Warren Buffett said that it’s better to buy a wonderful company at a fair price than a fair company at a wonderful price. General Electric Company (NYSE:GE) might be a wonderful company, but I find it a bit difficult to justify buying more GE stock at current prices.
It’s not always a good time to buy the stock of a good, even wonderful company. There are times of irrational exuberance, when the market is priced to perfection. In the years that follow such an episode, total returns to shareholders may be negative, even for those who bought the stocks of the best-performing companies.
The market often gets ahead of itself and sets expectations impossibly high. Even great companies like General Electric can fall off the expectations treadmill. In such periods, investors should steer clear and resist the temptation to add to their positions.
On September 1, 2000, back when Bill Clinton was still president and Jack Welch was CEO of General Electric, GE stock closed at $58.12. Over 16 years later, as of Mar. 13, General Electric stock closed at $29.86 and there haven’t been any splits since May 2000. GE stock is down 50% since September 1, 2000.
Contrast this experience with that of an investor who had bought General Electric stock on January 2, 1981, the year Jack Welch became CEO. GE stock closed at $1.29 that day, and the stock soared 4,497% in 19 years.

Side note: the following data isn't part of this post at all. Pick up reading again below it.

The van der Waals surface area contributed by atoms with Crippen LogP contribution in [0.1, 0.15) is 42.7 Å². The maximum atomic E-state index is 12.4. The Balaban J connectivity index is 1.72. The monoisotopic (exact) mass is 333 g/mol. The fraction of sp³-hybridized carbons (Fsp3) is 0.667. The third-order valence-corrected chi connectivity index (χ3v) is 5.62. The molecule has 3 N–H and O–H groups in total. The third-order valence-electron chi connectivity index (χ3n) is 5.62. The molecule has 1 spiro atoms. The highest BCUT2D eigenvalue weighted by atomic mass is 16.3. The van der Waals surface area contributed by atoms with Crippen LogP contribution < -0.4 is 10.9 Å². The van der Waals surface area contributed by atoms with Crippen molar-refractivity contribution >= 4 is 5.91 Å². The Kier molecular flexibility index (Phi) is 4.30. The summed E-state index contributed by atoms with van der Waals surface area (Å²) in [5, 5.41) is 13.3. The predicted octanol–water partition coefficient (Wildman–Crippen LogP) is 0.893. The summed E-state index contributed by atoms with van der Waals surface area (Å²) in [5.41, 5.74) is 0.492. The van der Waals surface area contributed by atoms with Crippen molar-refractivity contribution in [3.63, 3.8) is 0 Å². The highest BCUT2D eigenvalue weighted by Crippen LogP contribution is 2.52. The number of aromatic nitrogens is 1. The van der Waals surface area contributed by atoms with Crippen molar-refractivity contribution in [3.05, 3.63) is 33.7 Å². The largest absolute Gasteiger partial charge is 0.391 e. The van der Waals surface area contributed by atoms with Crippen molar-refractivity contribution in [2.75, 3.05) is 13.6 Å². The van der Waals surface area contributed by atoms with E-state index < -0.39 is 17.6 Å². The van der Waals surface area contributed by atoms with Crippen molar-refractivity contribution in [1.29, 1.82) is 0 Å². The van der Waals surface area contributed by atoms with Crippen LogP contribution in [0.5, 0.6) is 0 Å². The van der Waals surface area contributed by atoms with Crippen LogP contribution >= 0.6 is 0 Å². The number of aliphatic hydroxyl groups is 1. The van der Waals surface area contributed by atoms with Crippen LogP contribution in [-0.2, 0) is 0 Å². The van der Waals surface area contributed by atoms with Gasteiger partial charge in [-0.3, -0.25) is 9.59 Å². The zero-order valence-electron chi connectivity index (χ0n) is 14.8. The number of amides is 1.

GE stock isn’t the only example of this. Home Depot Inc (NYSE:HD) performed well in the years following 1999, but HD stock didn’t trade at 1999 prices again until 2013. This was because 1999 was the peak of a market cycle. Expectations were simply too high, and Home Depot was bound to disappoint.
General Electric Stock’s Valuation
It’s unfortunate that investors who had bought GE stock in September 2000 would have lost so much money. All we can do, however, is try our best to avoid repeating the same mistakes.
But how do we look at the valuation of a company?
When considering a company, it’s best to look at multiple valuation ratios, since no measure can tell us everything. If a company is operating at a loss, the price-to-earnings ratio of a company won’t tell us much, so we might look at the price-to-sales ratio.
But if all the valuation ratios seem to be pointing in the same direction, this could be cause for concern.
And indeed, this is the case with General Electric stock. On five measures of valuation, including P/E, price-to-book, P/S, EV/EBIT and EV/EBITDA, GE either meets or exceeds the ratios the stock traded at when it peaked in 2007.
Price-to-Book: GE stock traded at 3.2 times book value in December 2007. This multiple plunged to 1.54 in December 2008 and bottomed out at 1.38 in December 2009. Now GE stock trades at 3.49 times book value, higher than it traded in 2007.